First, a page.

Black Male Responsibility Mentoring Development (BMRMD) is a strength-based psycho-education model that is gender and cultural specific. Being strength-based, BMRMD assesses the inherent strengths of young African American males including their culture of Hip-Hop and builds on them. BMRMD instills spirituality and cultural pride: it uses their personal strengths along with character development to aid in resiliency, empowerment, and delinquency prevention. Through the process of psycho-education, BMRMD seeks to reframe the perception of young Black males to be positively motivated; to find good and a chance of success even in the worst situation. BMRMD is based on the 4R’s of Reality, Responsibility, Respect, and Righteousness with the learning objectives of (1) Maturing to the facts of life, (2) Accountability and Self-Control, (3) Sense of Self-Worth and the worthiness of others, and (4) Moral conduct.

Friday, December 22, 2017

Importance of Mentoring Black Boys

by Matthew Lynch

Like many Black boys growing up in Cincinnati, Wesley Gallaher had dreams of becoming a star basketball player. However, soon after he entered the University of Cincinnati, he was contacted by members of a group called the Hearts and Minds Pipeline Program, which has teamed up with Mercy Health to provide minority students with exposure to medical professions. 

As founder Gary Favors says, “Our Black boys can do more than play athletics. We have to stop pigeon-holing them and start exposing them to other areas of interest.” 

African Americans are underrepresented in the medicine; in fact, only 2.5 percent of medical school entrants are Black, a number that appears to have stagnated a number that appears to have stagnate in recent years.

Favors worked closely with Gallaher, encouraging him to enter the medical field. Gallaher said, “A medical career was never in our scope growing up. It was never about being a doctor or engineer. It was all about being the next LeBron.”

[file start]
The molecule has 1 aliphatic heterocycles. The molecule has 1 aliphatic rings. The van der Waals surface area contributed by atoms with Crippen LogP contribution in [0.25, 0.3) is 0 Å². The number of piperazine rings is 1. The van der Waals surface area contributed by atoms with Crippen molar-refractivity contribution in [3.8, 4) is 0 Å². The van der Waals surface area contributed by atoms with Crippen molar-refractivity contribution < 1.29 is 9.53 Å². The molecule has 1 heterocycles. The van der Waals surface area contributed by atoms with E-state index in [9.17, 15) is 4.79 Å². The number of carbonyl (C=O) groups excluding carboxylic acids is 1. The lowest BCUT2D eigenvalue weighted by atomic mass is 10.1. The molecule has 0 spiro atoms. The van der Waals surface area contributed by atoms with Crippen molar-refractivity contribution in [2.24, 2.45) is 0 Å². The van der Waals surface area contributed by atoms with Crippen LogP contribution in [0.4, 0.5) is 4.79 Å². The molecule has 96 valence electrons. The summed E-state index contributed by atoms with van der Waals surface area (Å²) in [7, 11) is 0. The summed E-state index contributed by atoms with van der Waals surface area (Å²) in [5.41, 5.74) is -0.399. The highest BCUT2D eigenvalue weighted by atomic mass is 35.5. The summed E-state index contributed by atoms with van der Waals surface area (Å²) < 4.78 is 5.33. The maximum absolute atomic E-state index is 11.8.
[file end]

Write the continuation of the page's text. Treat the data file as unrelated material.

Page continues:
What Favors and other members of the mentoring group did for Gallaher was broaden that scope. Following Favors encouragement, Gallaher got his degree in medical science and now works as a technician in a lab at Cincinnati Children’s Hospital Medical Center. He, in turn, has acted as a mentor in the Hearts and Minds program, offering others the chance to broaden their scope.

In a study of the Big Brothers Big Sisters program published in Sage Journal, researchers Jean Grossman and Joseph Tierney stated: “Over the 18-month follow-up period, youths participating in Big Brothers Big Sisters Programs were significantly less likely to have started using illegal drugs or alcohol, hit someone, or skipped school. They were also more confident about their school performance and got along better with their families” (Grossman and Tierney 1998).

Other studies have turned up similar results. For example, Yolanda Barbier Gibson writes in the Journal of Mason Graduate Research
that African American males in mentoring programs tend to show higher self-esteem, higher levels of academic motivation, and performance. 

Also, evidence shows that when African American males have been given the opportunity to participate in higher education, and when well-conceived and formatted support systems such as mentoring programs are in place, they have been successful.”

At its best, mentoring redirects the focus from sports, music, and video games, giving Black boys support for intellectual pursuit they often lack at home or among their peers. 

An ideal mentor is a successful person in the community: someone who has completed his education and now has a solid job. 

These mentors offer tangible alternatives to the sports-and-entertainment visions Black boys obsess over and are often the only such role models the boys will encounter.

Do you think that providing Black boys with mentors will help them diversify their career options, as opposed to blindly choosing sports or entertainment?

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